A Malaysian who was working in Singapore killed his boss but evaded arrest for 30 years, despite returning to Singapore on multiple occasions, due to a typographical error on his work permit.
The Malaysian, Arumugam Veerasamy, came to Singapore at the age of 28. He was employed as an odd-job worker by 43-year-old Muthiah Kitha Lingam, who promised to pay Arumugam a daily wage of S$45.
Muthiah, however, only paid Arumugam S$10 for a day’s work. Angry, Arumugam confronted Muthiah at his house and demanded that he pay the remaining unpaid wages amounting to about S$1,000.
Muthiah explained that he is unable to pay Arumugam since his own boss has yet to pay him. A fight ensued and Arumugam struck his boss on the chest and head multiple times with a hammer, before fleeing the house.
Muthiah suffered five fractures on his skull and chest, and eventually died after succumbing to his grave injuries. Unaware that Muthiah had died in the incident, Arumugam returned to Johor Bahru.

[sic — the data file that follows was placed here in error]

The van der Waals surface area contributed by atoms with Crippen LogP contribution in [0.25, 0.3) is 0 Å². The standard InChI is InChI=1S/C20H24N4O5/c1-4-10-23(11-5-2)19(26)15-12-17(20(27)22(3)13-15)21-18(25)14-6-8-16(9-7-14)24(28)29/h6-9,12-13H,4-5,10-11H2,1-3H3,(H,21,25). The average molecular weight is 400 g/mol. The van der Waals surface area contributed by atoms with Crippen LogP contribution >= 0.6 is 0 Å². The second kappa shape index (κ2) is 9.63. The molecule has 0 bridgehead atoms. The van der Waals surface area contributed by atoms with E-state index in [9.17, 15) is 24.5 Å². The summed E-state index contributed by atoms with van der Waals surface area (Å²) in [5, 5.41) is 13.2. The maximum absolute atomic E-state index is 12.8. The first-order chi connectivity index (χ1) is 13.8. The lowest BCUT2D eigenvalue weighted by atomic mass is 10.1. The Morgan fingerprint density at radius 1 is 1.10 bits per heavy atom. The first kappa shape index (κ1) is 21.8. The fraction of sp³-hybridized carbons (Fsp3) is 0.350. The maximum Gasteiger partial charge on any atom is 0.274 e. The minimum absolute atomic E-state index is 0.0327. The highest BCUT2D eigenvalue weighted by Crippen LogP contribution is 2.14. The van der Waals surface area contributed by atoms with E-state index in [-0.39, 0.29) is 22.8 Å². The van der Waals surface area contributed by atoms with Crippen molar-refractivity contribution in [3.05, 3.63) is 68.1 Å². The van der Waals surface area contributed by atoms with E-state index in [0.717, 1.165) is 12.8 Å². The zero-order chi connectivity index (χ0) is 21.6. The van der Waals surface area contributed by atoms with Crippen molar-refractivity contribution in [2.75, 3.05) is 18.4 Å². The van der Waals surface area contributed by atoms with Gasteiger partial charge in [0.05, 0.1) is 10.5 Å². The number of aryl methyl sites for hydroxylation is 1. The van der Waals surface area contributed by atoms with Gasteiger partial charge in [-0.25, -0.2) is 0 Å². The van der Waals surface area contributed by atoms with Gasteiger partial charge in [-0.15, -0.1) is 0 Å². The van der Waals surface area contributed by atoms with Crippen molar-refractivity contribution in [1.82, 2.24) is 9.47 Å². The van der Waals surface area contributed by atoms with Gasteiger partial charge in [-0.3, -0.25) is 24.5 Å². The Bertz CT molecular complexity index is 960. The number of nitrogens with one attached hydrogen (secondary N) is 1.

This incident occurred in 1986 and it took 30 years for the police to link Arumugam to Muthiah’s death.
It was only with fingerprint technology that the police zeroed in on Arumugam in 2006, even though Arumugam had entered and left Singapore on several occasions since 1986, all because Arumugam’s name was incorrectly spelled on his work permit.
Arumugam was finally arrested 40 years after the incident, in 2016, when he tried to enter Singapore through Woodlands checkpoint. At the age of 61, he was sentenced to 8.5 years in prison.
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